Traveling is definitely one of the luxuries of life and can be expensive. But it doesn’t have to be. I developed a penchant for being on a plane back when I was 8. My dad was always busy at work and so sending us along with mom out of the country always worked out. We had a ton of relatives to meet in different countries anyway. I quickly developed a love for jet fuel, airports, baggage claim, and eating food at 30,000 feet.
Fast forward 30 years and my appetite to fly hasn’t abated even one bit. Actually, my love for travel has become more obsessive with age. My wife and I came to the conclusion that we wanted to spend a good chunk on traveling since we craved to see new countries. During the typical year, we travel 4 times domestically and once internationally. After rent, traveling expense is our largest expenditure.
Choosing A Cheap Destination
The quickest and most logical way to save a buck on ticket prices is to travel during bad weather which is the least popular time to travel, hence when demand is low. There is a darn good reason why people avoid England in February. But that’s exactly when we decided to go. Europe is pretty cheap September to June and is really cheap December to March as the weather is fairly hopeless. And that’s why a round trip ticket from SFO to Heathrow set me back only $420 taxes included. The tradeoff was that it was a bit wet and grey, but we also lopped off $800 per ticket. This was our biggest savings of the trip.
Spending Money On Attractions
When we visit a new country, we spend our time checking out architecture, buildings, public squares, outdoor food markets, cafes, retail streets and general places to walk around. Most of this stuff is free so there is no outlay of cash. One of our favorites activities in a new country or city is to get on the double decker open air bus and just scope out the city to get the lay of the land.
We aren’t big museum, art, theater or musical people so we save money on admission fees, museum fees and opera/theater costs. Going to a museum and looking at impressionist era paintings would be a total waste on us. Heck, I’m guilty of flying to Florence and coming back without seeing the Statue of David.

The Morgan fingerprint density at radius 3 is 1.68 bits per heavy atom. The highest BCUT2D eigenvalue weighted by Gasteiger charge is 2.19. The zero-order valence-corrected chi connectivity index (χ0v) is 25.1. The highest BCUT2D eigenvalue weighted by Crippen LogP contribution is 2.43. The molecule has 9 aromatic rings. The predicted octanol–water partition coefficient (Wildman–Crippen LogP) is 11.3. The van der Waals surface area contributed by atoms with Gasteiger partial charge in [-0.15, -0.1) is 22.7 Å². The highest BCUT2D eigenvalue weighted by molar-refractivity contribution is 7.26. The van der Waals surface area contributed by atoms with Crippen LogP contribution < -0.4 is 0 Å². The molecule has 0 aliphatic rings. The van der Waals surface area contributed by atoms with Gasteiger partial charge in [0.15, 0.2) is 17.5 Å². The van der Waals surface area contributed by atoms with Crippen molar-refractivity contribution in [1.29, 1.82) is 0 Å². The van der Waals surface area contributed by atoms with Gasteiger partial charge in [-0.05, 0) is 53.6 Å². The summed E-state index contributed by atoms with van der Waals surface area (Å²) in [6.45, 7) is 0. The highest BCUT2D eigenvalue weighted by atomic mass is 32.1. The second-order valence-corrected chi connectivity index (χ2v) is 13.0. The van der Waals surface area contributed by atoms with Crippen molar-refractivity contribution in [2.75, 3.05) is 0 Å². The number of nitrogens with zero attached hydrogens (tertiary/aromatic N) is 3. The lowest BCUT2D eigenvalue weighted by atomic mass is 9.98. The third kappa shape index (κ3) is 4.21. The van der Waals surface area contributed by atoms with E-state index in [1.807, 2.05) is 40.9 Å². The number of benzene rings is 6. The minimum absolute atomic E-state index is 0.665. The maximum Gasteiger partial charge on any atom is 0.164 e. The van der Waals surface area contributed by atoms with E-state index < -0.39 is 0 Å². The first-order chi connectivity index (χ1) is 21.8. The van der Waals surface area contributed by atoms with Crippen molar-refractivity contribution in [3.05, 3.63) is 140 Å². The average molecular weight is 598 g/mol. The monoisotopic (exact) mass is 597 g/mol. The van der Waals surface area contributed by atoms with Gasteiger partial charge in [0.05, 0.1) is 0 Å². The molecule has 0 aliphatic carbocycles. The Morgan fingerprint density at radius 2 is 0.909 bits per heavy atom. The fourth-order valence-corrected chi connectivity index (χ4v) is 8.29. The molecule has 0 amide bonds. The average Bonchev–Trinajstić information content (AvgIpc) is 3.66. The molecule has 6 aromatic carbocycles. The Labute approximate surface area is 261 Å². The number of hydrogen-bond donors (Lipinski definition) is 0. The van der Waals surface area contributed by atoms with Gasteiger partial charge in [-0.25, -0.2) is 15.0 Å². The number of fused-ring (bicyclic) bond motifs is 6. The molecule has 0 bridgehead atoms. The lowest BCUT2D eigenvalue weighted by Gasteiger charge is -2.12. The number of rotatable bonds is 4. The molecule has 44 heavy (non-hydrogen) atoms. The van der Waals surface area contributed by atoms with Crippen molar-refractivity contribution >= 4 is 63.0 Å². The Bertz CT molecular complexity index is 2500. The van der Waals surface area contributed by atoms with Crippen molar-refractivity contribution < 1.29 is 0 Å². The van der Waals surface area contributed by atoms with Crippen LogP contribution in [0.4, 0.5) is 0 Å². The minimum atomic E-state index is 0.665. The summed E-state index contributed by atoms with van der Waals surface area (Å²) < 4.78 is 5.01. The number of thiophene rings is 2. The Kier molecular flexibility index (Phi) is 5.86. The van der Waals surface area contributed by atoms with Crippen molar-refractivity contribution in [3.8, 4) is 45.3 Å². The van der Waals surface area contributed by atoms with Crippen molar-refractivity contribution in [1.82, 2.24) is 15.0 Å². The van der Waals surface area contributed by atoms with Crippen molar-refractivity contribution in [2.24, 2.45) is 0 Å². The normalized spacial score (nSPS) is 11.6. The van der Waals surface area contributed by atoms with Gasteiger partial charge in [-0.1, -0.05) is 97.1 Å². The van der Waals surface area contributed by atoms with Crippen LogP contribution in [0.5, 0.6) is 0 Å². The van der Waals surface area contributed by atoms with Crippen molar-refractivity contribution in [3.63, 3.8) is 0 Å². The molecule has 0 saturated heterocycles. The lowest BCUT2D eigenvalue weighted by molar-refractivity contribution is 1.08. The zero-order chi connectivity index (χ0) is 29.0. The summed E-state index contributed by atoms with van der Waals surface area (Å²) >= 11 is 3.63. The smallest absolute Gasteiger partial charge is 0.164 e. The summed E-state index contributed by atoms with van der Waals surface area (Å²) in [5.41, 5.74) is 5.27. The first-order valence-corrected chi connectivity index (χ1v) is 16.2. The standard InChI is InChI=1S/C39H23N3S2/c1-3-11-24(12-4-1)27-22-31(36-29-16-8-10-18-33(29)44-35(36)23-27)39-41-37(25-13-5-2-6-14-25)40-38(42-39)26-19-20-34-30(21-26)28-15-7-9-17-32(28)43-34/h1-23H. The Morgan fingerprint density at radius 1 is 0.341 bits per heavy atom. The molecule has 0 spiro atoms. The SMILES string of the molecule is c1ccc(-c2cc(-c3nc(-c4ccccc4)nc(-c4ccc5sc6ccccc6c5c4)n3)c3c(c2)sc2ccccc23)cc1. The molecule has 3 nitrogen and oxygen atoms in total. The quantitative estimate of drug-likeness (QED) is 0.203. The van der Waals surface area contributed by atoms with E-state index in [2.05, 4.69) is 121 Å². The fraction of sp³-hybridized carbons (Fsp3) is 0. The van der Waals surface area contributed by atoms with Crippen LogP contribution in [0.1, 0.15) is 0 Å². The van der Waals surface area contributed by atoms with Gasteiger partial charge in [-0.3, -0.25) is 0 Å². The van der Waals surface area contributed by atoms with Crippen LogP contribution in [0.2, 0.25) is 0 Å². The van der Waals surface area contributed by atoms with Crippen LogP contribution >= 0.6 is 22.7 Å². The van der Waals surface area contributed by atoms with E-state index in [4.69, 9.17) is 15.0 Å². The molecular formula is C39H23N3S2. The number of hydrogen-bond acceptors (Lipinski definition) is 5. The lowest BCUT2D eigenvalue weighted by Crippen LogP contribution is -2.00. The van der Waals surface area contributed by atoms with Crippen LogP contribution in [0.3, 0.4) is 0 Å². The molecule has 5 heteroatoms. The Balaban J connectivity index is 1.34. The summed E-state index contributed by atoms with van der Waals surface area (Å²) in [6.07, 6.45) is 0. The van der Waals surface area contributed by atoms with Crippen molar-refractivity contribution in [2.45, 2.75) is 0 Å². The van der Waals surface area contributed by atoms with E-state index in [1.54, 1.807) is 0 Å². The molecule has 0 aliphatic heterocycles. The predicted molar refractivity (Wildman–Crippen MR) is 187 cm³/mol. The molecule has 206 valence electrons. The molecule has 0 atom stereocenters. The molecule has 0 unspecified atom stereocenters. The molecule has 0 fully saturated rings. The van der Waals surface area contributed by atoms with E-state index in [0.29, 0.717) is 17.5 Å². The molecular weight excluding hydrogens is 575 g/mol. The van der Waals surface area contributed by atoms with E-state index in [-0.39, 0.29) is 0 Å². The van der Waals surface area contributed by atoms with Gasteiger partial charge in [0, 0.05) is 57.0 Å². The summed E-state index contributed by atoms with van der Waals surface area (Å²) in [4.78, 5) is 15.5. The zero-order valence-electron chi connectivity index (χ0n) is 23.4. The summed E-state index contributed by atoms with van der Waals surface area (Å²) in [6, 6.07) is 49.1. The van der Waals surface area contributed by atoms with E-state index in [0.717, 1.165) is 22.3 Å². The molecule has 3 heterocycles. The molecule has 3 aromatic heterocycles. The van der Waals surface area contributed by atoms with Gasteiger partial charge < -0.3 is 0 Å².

Before getting married the only lodging I was familiar with were traditional hotels, like the Marriott, Hilton, Holiday Inn, Best Western, Sheraton etc. Staying overnight meant staying in a proper hotel. There was no second option. But the internet has long changed that with the advent of AirBnB. I have to admit I started using this service very late in the game as the idea of living in someone’s house seemed way too intrusive. But I took the chance and let my wife book some spots. It turned out to be really good. We ended up getting legitimate rooms and most of the amenities you would expect in a hotel. It may have not been quite as polished of an experience, but then again you were paying half the price of a hotel. That’s a lot of savings over a 10 day trip.
We are bona fide foodies and adore desserts. But spending $65/a head on esoteric fine dining is something we have never spent money on. We like good food, in good quantities at good prices. Good flavor is mandatory, fancy dining optional. Also, if you are traveling on a dime, a sure shot way of keeping expenses down is buying food at the super market. For breakfast you can get yogurt, croissant, coffee, milk and breakfast sandwiches. For lunch, there are tons of pre-made sandwiches or high quality frozen microwave meals. For example in Vienna, we grabbed breakfast and lunch items from Billa, and in Switzerland we went to Migros. Lunch ended up costing us eight bucks rather than thirty. You don’t have to do this for every meal. But eating out in Switzerland everyday is insanely expensive. We spent more on eating desserts frequently and venturing into nice cafes.
Logic tells you that you don’t need to rent a car when visiting a major city center. London and Vienna both have excellent subway systems. It would be a major liability to rent a car. If you are city hopping or driving between countries or have a super customized travel schedule then renting a car makes a lot of sense. The downside is that driving in Europe is difficult for the average American. The streets are narrower, the street directions are reversed. If you are a nervous driver, then definitely not.
Also another hassle with car rentals is crazy gas prices in Europe and tolls on the highway. Filling up my empty tank in an Audi A3 in the UK was around $70. I racked up $50 worth of tolls driving across Italy. Didn’t plan on that and I also didn’t plan on the speeding tickets that captured me speeding on camera. As a local, you won’t know where they are hidden so always check the speed limit. All these costs add up. But if you are a seasoned traveler then you know that renting a car gives you the ultimate flexibility.
What To Pack
Making a list solves many problems, including what to pack. For my 10 day trip to Europe I packed the following:
- 5 t-shirts / 2 shorts / 1 pant / 5 pairs of socks
- Packing Cubes (roll-up your clothes to save space)
- Phone / Charger / Universal Converter to plug in the walls (You HAVE to get this)
- Toothbrush/paste, floss, shaving equipment, moisturizer and face wash
- Sleeping pills for my flight, melatonin gummies, band aids
- One reading book
- Slippers so I don’t have to walk barefoot in people’s bathrooms and houses
- Eye mask for a nice sleep, neck pillow when in my long flights
- Ear plugs so I don’t become deaf from the airplane engine and air friction noise
- One swiss army backpack to put everything inside
We traveled with only one backpack per person which was super refreshing and light. It made the entire trip much more pleasant.
After spending a lot of time deciding on what to do and where to go our itinerary looked like this.
15 CITIES, 10 DAYS, 700 MILES OF DRIVING, 6 AIRPORT CONNECTIONS AND 34 MILES OF CITY WALKING.
One epic trip.